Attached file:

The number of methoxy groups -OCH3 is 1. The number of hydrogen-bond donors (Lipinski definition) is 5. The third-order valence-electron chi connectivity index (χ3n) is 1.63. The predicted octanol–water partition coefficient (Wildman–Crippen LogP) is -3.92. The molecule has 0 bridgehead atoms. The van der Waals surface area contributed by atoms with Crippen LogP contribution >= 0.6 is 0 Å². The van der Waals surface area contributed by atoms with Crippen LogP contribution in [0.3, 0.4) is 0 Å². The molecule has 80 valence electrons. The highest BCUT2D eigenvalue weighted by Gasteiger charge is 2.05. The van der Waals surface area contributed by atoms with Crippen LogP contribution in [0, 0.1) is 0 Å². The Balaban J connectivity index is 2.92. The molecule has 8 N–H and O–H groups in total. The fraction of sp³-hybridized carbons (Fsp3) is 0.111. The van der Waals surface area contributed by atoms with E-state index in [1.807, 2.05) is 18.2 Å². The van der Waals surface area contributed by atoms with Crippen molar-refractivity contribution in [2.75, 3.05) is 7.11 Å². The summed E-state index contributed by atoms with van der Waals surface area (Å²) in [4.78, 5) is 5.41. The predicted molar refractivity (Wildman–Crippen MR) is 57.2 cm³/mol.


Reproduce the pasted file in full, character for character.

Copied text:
The number of methoxy groups -OCH3 is 1. The number of hydrogen-bond donors (Lipinski definition) is 5. The third-order valence-electron chi connectivity index (χ3n) is 1.63. The predicted octanol–water partition coefficient (Wildman–Crippen LogP) is -3.92. The molecule has 0 bridgehead atoms. The van der Waals surface area contributed by atoms with Crippen LogP contribution >= 0.6 is 0 Å². The van der Waals surface area contributed by atoms with Crippen LogP contribution in [0.3, 0.4) is 0 Å². The molecule has 80 valence electrons. The highest BCUT2D eigenvalue weighted by Gasteiger charge is 2.05. The van der Waals surface area contributed by atoms with Crippen LogP contribution in [0, 0.1) is 0 Å². The Balaban J connectivity index is 2.92. The molecule has 8 N–H and O–H groups in total. The fraction of sp³-hybridized carbons (Fsp3) is 0.111. The van der Waals surface area contributed by atoms with E-state index in [1.807, 2.05) is 18.2 Å². The van der Waals surface area contributed by atoms with Crippen molar-refractivity contribution in [2.75, 3.05) is 7.11 Å². The summed E-state index contributed by atoms with van der Waals surface area (Å²) in [4.78, 5) is 5.41. The predicted molar refractivity (Wildman–Crippen MR) is 57.2 cm³/mol.